Overview of Unary Operators of C# (C Sharp)

You might have used binary operators frequently in your code. Binary operators operate on two operands and give the result. But C# also provides a set of operators which work only on a single operand. Such operators are termed as Unary operators. This article will focus on different unary operators provided by C#.




C# provides six unary operators. They are listed below:

• Unary +
• Unary –
• Increment Operator ++
• Decrement Operator --
• Logical Negation Operator !
• Bitwise Complement Operator ~

Each of these operators is discussed with relevant examples in rest of the article.

Unary +: Unary + operator are used only in logical sense. They do not perform any operation on the operand. You generally represent a negative number using – sign. Similarly unary + is used to represent a positive number. Even if you use this operator along with an operand having negative value, it doesn’t make any difference in the operand’s value. Since you have a unary – operator, you have unary + operator as its complement. Here is an example using unary + operator:

class sampleClass {
public static void Main() {
int positiveInteger = +10;
int negativeInteger = -10;
negativeInteger = +negativeInteger;
Console.WriteLine(“ The negativeInteger value is :” + negativeInteger);
}
}

Output of this code will be:

The negativeInteger value is : -10

Note that the value of negativeInteger is still -10. Unary + operator didn’t have any impact on it.

Unary –: Unary – operator is used to represent a negative value as shown in the example below. When you apply – operator on an operand with negative value, the value becomes positive. This is demonstrated in the example below:

class sampleClass {
public static void Main() {
int positiveInteger = 10;
int negativeInteger = -10;
positiveInteger = -positiveInteger;
negativeInteger = - negativeInteger;
Console.WriteLine(“positiveInteger = {0}, negativeInteger = {1}”, positiveInteger ,
negativeInteger);
}
}

Output of this code will be:

positiveInteger = -10 negativeInteger = 10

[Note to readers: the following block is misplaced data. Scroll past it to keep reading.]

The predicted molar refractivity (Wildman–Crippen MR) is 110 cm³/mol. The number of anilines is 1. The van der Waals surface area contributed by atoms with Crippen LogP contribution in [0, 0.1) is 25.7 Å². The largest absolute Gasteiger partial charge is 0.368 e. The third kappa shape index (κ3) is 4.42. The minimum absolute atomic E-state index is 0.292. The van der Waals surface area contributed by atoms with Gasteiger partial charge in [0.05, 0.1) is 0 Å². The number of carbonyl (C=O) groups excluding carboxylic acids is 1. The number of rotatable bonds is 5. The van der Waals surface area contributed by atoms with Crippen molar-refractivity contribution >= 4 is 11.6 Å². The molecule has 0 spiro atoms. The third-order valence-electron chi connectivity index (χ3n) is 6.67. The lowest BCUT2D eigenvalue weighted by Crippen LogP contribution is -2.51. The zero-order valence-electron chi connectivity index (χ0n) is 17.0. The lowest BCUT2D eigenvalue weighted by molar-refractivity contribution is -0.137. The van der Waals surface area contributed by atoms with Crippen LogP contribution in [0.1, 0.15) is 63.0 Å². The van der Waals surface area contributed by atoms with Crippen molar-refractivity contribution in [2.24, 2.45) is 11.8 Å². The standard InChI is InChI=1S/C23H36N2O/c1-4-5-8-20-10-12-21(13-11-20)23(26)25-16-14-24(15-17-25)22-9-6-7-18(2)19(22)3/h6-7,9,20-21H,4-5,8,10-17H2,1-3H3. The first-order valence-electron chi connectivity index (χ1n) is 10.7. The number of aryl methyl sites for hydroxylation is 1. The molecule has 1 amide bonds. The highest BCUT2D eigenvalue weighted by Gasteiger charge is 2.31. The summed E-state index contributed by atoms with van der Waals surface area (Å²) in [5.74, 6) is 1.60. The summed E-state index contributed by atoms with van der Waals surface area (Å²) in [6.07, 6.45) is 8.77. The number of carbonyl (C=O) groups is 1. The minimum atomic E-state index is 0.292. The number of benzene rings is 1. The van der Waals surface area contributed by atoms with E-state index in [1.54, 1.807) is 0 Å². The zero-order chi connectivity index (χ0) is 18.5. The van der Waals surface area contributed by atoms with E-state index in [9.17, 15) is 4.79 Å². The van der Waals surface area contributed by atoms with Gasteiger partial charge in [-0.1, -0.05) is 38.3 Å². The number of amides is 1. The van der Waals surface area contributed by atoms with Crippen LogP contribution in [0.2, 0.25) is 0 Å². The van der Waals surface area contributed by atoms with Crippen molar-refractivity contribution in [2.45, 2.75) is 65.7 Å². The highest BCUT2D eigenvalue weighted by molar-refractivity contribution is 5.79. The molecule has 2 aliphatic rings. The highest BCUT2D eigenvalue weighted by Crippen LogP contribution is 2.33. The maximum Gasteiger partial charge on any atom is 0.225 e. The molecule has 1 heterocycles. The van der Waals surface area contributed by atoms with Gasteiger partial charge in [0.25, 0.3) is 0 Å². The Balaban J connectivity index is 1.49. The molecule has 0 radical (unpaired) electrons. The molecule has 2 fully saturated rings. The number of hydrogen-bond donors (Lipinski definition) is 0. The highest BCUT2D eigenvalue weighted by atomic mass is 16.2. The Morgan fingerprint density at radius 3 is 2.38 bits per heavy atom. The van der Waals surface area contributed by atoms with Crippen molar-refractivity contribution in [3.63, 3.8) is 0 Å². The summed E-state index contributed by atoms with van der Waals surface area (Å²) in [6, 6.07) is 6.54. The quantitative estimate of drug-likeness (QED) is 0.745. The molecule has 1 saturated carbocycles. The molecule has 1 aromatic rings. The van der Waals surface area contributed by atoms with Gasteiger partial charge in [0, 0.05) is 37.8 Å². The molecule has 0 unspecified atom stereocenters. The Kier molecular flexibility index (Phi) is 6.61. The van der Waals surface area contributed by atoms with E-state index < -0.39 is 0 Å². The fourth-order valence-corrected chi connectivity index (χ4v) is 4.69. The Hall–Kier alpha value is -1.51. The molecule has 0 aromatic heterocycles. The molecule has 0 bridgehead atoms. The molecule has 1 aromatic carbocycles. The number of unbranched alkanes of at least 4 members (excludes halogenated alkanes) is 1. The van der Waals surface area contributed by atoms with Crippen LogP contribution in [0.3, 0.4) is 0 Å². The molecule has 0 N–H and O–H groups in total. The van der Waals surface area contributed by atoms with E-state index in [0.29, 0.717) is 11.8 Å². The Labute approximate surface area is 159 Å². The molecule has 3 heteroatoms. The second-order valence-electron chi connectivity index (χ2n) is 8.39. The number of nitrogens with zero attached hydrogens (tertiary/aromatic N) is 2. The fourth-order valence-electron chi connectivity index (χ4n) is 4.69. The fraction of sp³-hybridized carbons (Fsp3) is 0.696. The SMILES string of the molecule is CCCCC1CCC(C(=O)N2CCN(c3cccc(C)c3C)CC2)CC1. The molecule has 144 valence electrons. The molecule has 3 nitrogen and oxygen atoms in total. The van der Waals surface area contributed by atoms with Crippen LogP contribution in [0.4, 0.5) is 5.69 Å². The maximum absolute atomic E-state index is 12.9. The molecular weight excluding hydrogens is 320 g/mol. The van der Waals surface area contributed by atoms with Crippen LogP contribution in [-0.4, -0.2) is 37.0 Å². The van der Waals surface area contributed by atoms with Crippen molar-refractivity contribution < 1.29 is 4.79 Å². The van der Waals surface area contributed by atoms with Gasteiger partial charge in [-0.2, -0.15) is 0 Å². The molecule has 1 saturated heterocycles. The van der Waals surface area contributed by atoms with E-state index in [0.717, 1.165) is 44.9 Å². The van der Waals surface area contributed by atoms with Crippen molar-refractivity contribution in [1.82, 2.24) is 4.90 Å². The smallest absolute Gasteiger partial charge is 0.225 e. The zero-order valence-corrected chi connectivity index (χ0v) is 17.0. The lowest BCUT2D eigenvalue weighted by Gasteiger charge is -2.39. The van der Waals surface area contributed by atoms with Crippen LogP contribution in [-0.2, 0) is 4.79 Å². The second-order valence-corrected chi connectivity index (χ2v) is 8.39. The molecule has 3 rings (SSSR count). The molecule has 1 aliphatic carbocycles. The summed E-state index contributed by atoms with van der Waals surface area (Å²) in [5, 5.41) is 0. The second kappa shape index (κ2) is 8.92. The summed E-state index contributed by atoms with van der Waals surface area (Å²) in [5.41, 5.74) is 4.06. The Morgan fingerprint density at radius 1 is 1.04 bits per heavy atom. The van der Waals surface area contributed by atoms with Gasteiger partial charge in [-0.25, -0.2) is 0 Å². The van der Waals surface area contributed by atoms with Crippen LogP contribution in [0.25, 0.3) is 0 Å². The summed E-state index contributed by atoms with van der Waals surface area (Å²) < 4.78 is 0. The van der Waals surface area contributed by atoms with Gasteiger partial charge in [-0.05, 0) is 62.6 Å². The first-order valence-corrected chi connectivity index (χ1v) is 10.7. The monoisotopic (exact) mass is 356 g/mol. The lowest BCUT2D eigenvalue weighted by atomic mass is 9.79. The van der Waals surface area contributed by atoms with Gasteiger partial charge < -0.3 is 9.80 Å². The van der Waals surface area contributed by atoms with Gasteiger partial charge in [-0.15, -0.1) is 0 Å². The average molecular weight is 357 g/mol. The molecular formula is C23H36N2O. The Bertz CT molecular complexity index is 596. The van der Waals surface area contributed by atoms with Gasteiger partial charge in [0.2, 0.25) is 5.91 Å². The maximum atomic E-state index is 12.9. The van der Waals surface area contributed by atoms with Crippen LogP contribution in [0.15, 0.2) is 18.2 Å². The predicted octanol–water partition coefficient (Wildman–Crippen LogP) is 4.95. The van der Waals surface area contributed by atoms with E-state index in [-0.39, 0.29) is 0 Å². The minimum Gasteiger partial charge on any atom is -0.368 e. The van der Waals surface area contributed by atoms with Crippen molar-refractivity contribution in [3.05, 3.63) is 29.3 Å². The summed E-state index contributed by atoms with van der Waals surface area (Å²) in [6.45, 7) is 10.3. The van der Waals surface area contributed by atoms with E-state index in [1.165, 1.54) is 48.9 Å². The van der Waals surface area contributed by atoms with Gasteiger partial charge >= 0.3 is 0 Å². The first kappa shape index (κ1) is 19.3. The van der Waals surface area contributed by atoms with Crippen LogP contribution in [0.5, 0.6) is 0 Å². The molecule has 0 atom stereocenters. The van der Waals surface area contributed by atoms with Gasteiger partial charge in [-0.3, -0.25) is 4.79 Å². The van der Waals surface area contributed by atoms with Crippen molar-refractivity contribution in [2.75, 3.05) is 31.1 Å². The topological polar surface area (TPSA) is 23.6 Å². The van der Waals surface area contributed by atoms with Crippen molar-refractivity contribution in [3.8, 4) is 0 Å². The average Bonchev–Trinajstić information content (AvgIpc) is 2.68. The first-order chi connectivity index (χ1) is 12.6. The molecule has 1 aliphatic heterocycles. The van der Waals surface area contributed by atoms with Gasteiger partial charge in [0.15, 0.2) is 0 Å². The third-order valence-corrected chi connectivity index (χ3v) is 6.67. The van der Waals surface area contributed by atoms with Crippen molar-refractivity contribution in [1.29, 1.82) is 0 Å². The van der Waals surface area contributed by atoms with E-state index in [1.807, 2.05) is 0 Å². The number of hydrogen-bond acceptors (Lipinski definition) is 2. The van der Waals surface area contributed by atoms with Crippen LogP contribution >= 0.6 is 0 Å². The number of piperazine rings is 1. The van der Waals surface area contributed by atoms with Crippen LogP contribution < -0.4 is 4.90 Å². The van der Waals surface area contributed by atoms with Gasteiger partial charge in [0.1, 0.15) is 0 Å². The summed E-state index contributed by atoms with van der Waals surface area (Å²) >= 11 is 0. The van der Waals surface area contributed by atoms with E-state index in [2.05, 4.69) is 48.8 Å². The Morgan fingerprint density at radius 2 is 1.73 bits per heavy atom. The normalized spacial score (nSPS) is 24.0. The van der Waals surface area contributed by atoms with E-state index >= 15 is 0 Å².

Note that the positiveInteger has negative value and negativeInteger has positive value when operated upon by unary – operator.

Increment Operator ++: Increment operator is used to increment the operand’s value by 1. The increment statement can be assigned to another variable. There are two forms of usage of increment operator:

• Pre-Increment: The operand will be incremented and the incremented value is assigned to the variable. Hence the operand and the assigned variable have the same value.
• Post-Increment: The operand value will be assigned to the variable and the operand is then incremented. In this case, operand value will be greater than the assigned variable value.

Both pre-increment and post-increment of increment operator ++ is demonstrated below:

class sampleClass {
int sampleVar1 = 10;
int sampleVar2 = 10;
int sampleVar3 = ++sampleVar1; //Pre-Increment
int sampleVar4 = sampleVar2++; //Post-Increment
Console.WriteLine(“Pre-Increment: sampleVar1 = {0}, sampleVar3 = {1}”, sampleVar1,
sampleVar3);
Console.WriteLine(“Post-Increment: sampleVar2 = {0}, sampleVar4 = {1}”, sampleVar2,
sampleVar4);
}

Output of this code will be:

Pre-Increment: sampleVar1 = 11, sampleVar3 = 11
Post-Increment: sampleVar2 = 11, sampleVar4 = 10

Decrement Operator --: Decrement operator is used to decrement the operand’s value by 1. Similar to increment operator, decrement operator can also be used in two different ways:
• Pre-Decrement: The operand will be decremented and then assigned
• Post-Decrement: The operand will be assigned first and then decremented

This is demonstrated in the example below:

class sampleClass {
int sampleVar1 = 10;
int sampleVar2 = 10;
int sampleVar3 = - -sampleVar1; //Pre-Decrement
int sampleVar4 = sampleVar2- -; //Post-Decrement
Console.WriteLine(“Pre-Decrement: sampleVar1 = {0}, sampleVar3 = {1}”, sampleVar1,
sampleVar3);
Console.WriteLine(“Post-Decrement: sampleVar2 = {0}, sampleVar4 = {1}”, sampleVar2,
sampleVar4);
}

Output of this code will be:

Pre-Decrement: sampleVar1 = 9, sampleVar3 = 9
Post-Decrement: sampleVar2 = 9, sampleVar4 = 10

Logical Negation Operator !: This operator is used to negate the Boolean value. If the Boolean value is true then using ! on that Boolean value will result in false. Normally this operator is used in conditional checks. Here is an example to demonstrate this operator:
class sampleClass {
public static void Main() {
bool value1 = true;
bool value2 = !value1;
Console.WriteLine(“value1 = “ + value1 + “ value2 = “ + value2);
}
}

Output of this code will be:

value1 = true value2 = false

Bitwise Complement Operator ~: Any number you specify will be internally converted into binary number containing bits. If you want to complement or invert each of the bit in a binary digit, then you can do it using bitwise complement operator ~. Consider the following example:
class sampleClass {
public static void Main() {
byte value1 = 15;
byte value2 = ~value1;
Console.WriteLine(“value1 = “ + value1 + “ value2 = “ + value2);
}
}

Output of this code will be:

value1 = 15 value2=240

How did you arrive at this output? Binary equivalent of 15 is 00001111. When you use ~, it becomes 11110000 which is equivalent to 240.


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